Language barriers compound disease, trauma for Southeast Asian refugees
Although it’s been decades since he left Vietnam, Ban Tran recently had a nightmare about being in a Communist prison.
“This happens very often for me,” said Tran, who spent nine years in re-education camps in Vietnam that he said are better described as concentration camps.
Tran is now executive director of the Connecticut Coalition of Mutual Assistance Associations, an organization that helps refugees and other immigrants. He said he recognizes that the nightmares represent a kind of mental illness. But he said many in his community who face similar challenges don’t want to acknowledge them.
“It is not easy to talk about this issue because they don’t want to speak out, but it is still in their minds,” he said.
Tran spoke Tuesday as part of a “listening session” on the health care issues facing Southeast Asian Americans, hosted by the consumer advisory board of the state innovation model, a multifaceted effort to redesign the way health care is delivered and paid for in Connecticut.
State Healthcare Advocate Victoria Veltri, whose office is overseeing the initiative, told the audience that health care policy is often made by people who don’t reflect those it affects.
“Only by listening to you can we change the way we deliver health care…change it to be meaningful to you,” she said.
Organizers expected 85 people to attend the event at West Hartford’s Elmwood Community Center, but 148 came. Many in the audience listened through headsets because the program was being translated into Khmer, Lao and Vietnamese.
Those who spoke described challenges including difficulty affording medication, concerns about social isolation, and higher rates of chronic disease and mental health conditions related to trauma than the overall population.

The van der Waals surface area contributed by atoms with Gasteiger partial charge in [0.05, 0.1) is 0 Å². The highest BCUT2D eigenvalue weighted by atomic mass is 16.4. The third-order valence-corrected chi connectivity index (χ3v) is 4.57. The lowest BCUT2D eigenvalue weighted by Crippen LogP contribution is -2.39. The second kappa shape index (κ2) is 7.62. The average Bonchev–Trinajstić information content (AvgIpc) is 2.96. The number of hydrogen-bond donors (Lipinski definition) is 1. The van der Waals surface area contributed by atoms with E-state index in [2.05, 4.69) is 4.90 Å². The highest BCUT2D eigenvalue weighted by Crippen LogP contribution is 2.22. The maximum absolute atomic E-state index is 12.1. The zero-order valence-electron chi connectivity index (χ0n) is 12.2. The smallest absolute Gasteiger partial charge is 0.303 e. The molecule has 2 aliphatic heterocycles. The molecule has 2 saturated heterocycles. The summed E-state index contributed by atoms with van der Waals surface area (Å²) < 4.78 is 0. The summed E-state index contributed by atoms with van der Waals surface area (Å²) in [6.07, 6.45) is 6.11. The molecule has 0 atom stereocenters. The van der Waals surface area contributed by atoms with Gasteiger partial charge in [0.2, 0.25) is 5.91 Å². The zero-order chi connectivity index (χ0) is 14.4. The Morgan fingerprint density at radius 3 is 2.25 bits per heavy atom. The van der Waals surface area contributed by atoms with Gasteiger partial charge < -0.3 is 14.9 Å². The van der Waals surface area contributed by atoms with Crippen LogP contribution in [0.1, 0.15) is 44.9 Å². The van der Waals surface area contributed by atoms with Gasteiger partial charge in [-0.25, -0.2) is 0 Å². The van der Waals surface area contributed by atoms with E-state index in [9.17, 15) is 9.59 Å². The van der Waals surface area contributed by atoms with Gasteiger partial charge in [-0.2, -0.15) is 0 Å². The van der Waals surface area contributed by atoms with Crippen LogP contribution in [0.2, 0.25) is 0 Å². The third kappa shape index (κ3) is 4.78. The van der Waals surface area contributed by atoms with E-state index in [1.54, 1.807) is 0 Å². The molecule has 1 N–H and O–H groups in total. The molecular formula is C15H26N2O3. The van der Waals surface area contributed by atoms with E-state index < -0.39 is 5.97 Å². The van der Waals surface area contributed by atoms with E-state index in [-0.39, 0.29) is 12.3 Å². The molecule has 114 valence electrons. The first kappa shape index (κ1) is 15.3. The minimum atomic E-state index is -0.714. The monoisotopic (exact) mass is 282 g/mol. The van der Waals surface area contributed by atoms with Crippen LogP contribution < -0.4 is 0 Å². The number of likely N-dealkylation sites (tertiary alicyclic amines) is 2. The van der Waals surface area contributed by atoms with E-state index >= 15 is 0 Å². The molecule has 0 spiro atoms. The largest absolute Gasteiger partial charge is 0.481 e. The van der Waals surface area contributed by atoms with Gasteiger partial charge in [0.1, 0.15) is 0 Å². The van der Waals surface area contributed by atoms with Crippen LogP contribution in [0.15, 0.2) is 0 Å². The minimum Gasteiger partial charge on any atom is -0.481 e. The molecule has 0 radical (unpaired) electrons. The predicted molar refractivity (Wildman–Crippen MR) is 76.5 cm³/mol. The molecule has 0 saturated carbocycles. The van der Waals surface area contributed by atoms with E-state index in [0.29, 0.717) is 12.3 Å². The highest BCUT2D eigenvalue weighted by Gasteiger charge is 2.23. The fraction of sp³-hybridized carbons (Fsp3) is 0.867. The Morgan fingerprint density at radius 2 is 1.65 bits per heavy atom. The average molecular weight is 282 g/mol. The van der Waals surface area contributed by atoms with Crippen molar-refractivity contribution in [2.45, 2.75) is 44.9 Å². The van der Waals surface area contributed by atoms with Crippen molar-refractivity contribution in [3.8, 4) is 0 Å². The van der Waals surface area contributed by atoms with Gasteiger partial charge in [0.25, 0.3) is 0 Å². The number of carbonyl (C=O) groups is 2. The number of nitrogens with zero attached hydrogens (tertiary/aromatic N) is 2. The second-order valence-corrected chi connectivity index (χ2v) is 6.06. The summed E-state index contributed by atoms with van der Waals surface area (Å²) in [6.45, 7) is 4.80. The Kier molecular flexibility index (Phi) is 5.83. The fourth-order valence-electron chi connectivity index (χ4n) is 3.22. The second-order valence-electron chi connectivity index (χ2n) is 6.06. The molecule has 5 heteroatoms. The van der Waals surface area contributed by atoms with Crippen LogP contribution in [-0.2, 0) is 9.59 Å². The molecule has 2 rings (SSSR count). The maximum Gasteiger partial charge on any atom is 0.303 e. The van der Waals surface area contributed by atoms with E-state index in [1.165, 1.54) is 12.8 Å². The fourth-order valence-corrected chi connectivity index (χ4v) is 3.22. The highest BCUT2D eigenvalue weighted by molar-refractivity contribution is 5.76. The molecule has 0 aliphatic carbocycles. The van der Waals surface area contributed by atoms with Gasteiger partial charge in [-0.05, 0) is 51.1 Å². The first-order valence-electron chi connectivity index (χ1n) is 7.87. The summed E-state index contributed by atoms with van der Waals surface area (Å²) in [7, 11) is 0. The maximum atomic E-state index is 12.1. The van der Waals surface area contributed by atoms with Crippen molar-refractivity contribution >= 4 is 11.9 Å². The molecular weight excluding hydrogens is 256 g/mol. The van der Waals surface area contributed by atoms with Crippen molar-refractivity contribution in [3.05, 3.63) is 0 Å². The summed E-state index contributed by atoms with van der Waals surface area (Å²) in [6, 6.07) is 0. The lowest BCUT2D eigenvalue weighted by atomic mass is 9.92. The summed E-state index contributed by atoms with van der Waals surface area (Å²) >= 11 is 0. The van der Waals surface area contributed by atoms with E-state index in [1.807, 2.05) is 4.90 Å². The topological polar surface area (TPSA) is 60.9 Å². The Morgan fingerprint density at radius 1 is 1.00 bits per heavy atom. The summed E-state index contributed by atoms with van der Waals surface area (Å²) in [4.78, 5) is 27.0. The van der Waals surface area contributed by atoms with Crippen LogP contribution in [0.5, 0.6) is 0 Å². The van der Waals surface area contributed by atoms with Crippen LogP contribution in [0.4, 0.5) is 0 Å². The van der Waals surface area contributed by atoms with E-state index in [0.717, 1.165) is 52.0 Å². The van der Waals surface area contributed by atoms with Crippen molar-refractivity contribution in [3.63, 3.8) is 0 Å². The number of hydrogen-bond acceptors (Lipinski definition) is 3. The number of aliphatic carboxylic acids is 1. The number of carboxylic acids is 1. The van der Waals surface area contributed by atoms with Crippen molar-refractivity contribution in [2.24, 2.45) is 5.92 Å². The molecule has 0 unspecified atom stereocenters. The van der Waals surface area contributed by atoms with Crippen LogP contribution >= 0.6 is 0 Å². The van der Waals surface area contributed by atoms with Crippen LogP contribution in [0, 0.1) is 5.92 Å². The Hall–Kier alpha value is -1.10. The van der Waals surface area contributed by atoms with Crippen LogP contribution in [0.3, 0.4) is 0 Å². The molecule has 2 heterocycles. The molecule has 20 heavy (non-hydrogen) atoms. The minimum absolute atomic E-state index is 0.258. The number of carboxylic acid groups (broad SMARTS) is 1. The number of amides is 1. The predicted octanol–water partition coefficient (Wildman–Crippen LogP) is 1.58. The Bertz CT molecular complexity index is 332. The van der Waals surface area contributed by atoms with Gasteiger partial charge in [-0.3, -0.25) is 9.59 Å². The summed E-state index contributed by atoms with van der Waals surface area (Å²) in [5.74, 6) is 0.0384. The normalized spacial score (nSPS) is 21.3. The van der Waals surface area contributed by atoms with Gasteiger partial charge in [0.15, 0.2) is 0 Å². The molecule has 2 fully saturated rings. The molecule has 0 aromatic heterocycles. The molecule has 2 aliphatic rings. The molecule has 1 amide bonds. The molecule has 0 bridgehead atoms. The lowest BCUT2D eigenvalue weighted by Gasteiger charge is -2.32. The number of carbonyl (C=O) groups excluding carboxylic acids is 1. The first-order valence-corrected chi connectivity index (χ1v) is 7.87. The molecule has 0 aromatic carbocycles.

Language barriers drew particular attention.
Many of those who came to Connecticut as refugees from Vietnam, Cambodia and Laos in the 1970s and 80s live with multiple chronic medical conditions, depression and post-traumatic stress. But often, they get medical care without access to trained interpreters to help bridge language barriers that can make it difficult to communicate their symptoms, understand how to handle medication, or build the trust needed to address the effects of trauma, speakers said.
“Language is a huge barrier,” said Megan Berthold, a UConn School of Social Work professor who has worked extensively with refugees from Southeast Asia.
A patient might nod and smile or answer yes or no in response to questions, leading the health care provider to think he understands, Berthold said. Some patients bring their children to translate for them, which can make it difficult for a parent talk about feelings of depression and hopelessness, she said. And without trained interpreters, she said, many patients don’t feel safe telling their doctor the full extent of what they’re experiencing, asking questions or weighing in on their treatment in ways that could improve it.
Language barriers can be particularly challenging in addressing trauma, since people tend to feel most comfortable in their native language when discussing painful subjects, said Sambo Ly, director of the interpreter services department and refugee health programs at Alameda Health System in California.
Community leaders spoke of their own experiences surviving prison camps or torture in Vietnam, Laos and Cambodia.
Howard Phengsomphone, executive director of the Lao Association of Connecticut, described fleeing Laos by swimming across the Mekong River in the middle of the night. He spent almost a year in a refugee camp before being resettled in Old Lyme in 1980.